• GBL brick and mortar schools already exist in K-12, such as the Quest To Learn school in New York, so I would like to make this type of program available to the adult student population, many of whom probably grew up playing video games.


The subject matter curriculum for the GBL virtual academy will cover the general education courses because there is the greatest demand for these courses at the community college level.  In the future, the curriculum can expand into practically any subject area where there is a demand for learning.

Courses will feature various GBL activities that will be designed or selected to promote efficient learning and deep understanding of topics and learning skills.  These activities and programs include:

  • Playing learning games
  • Designing and developing games in order to learn through the game creation process
    • Sandbox games (e.g., Minecraft, Gamemaker, Scratch, etc.)
    • Virtual worlds (e.g., Second Life)
    • Alternate reality games
    • Augmented reality games and other mobile games
    • Non-digital games
  • Creating game-related multimedia
  • Adding game elements to the learning system, such as experience points and achievement levels for assignment completion and discussion board participation


In order to fulfill this vision to create a GBL virtual academy, I’m starting with a single prototype course and then evolve into a series of courses.  Here is an overview of my implementation plan:

  • Start with a prototype course
  • Expand to a program of multiple courses in a specific subject area
  • Explore becoming a certificate program
  • Expand to multiple programs of other subject areas
  • Investigate becoming a standalone school or aligning with an existing educational institution

Of course, I’ll have to develop a formal business plan, which will address issues such as feasibility, market analysis, sustainability, and growth areas – but, that will come later.  The first step is to build a prototype course (currently underway), implement the course, and then reflect on how to expand.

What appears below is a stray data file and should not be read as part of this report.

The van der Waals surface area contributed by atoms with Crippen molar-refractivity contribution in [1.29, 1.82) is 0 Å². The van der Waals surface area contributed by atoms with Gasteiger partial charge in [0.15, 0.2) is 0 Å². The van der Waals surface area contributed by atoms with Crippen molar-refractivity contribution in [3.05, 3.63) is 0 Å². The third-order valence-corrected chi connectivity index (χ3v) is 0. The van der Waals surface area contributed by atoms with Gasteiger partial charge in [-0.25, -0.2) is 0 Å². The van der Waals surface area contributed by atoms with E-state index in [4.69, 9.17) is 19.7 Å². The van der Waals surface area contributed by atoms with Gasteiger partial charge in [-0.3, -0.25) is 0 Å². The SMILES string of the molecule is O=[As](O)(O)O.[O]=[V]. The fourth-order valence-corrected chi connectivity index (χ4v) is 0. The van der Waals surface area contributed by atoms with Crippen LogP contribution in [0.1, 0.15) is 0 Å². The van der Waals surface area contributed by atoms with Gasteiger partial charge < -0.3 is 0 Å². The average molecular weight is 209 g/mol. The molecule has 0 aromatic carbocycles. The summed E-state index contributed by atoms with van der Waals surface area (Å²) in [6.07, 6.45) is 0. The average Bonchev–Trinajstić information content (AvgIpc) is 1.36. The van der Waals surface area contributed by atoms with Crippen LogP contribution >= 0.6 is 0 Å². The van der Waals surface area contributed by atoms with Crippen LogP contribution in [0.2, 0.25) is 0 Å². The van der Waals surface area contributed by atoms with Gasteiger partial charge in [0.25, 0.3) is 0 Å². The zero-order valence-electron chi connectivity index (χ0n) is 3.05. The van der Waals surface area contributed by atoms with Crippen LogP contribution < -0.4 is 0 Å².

Because I have the experience, background, knowledge, and most importantly, the desire to build this new type of educational system.  I have several years experience in the videogames industry as a game developer, several years experience designing educational programs, a master’s degree in instructional design and technology, an MBA degree, and I’ve been a gamer since the days of early Nintendo.  Also, I am an associate dean at an international university, where I’m working on creating curriculum for a new program.

Of course, there are probably many people who are much more qualified than I am to take on this type of project.  However, games and education are in my blood, and marrying the two to build a GBL virtual academy at this point of time just feels like it’s the right thing for me to do to help make a difference in education.


If you’re interested in becoming involved in this project in some capacity, please post a comment or email me at  I’m looking to partner with experienced educators and game designers who understand the strengths (and weaknesses) of game-based learning design/implementation and have a desire to start something new and exciting.

Otherwise, if you’re just interested in GBL, please feel free to post your comments here as I post future updates on this project.  Thanks a lot for your interest and feedback!